Jupyter Notebook, along with the R programming language, is the tool of choice when it comes to tackling data science challenges. In Jupyter Notebook, Pandas DataFrames are often used. Jupyter Notebook actually just provides the graphical web interface, which makes interactive programming in python possible. The actual libraries are Pandas, Numpy and Matplotlib. In Pandas there is a popular class called “DataFrame” which fits the needs data scientists often have in their work. These three python libraries have good integration with each other and provide a powerful tool.


I use DBeaver as my graphical user interface for databases. It helps investigating the raw data and run SQL statements to generate specific outputs. DBeaver is comparable with phpmyadmin, MySQL Workbench or pgAdmin.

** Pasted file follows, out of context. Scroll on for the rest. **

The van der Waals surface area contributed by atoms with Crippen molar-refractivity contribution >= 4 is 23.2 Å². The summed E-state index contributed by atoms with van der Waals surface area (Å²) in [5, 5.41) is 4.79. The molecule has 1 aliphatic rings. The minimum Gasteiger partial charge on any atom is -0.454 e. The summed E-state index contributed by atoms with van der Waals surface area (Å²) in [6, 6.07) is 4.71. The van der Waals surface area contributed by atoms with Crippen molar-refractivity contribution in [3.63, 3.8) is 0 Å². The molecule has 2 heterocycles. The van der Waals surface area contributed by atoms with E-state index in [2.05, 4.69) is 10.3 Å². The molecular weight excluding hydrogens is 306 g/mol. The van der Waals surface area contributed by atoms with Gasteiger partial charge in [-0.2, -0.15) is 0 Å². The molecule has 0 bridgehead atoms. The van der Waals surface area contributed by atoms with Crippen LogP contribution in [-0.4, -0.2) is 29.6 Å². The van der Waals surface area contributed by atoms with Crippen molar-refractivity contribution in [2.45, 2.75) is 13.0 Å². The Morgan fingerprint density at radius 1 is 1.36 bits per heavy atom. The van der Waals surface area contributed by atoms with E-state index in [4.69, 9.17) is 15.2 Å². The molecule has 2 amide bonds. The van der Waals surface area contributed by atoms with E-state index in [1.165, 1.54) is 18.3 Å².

DBeaver provides also connectivity with SAP HANA. Connecting to a SAP HANA database is simply selecting the SAP HANA tile and entering your credentials.

Let’s start with the demo! I want to introduce the solution by providing a sample. If you have an existing SAP HANA instance with credentials, Jupyter Notebook on your computer and DBeaver, you can clone my repository, execute the notebook and do the same steps as I do here.

Sample Dataset

The dataset I use for this demo is the population data of Mannheim. Mannheim is the city where I am from, and the city provides some of its data in its own Open Data Portal. This dataset is licensed under dl-de/by-2-0. This means it can be used commercially as well as noncommercial as long as you link to the license text and data-source.

I downloaded and used the CSV source of this dataset. It is also contained in the git repository.

Load Data as DataFrame

The power of Jupyter Notebook becomes evident, when you want to load such datasets. The library “Pandas” provides very good interfaces to accomplish this. Reading data from machine-readable file formats like XML, JSON or CSV is a one-liner.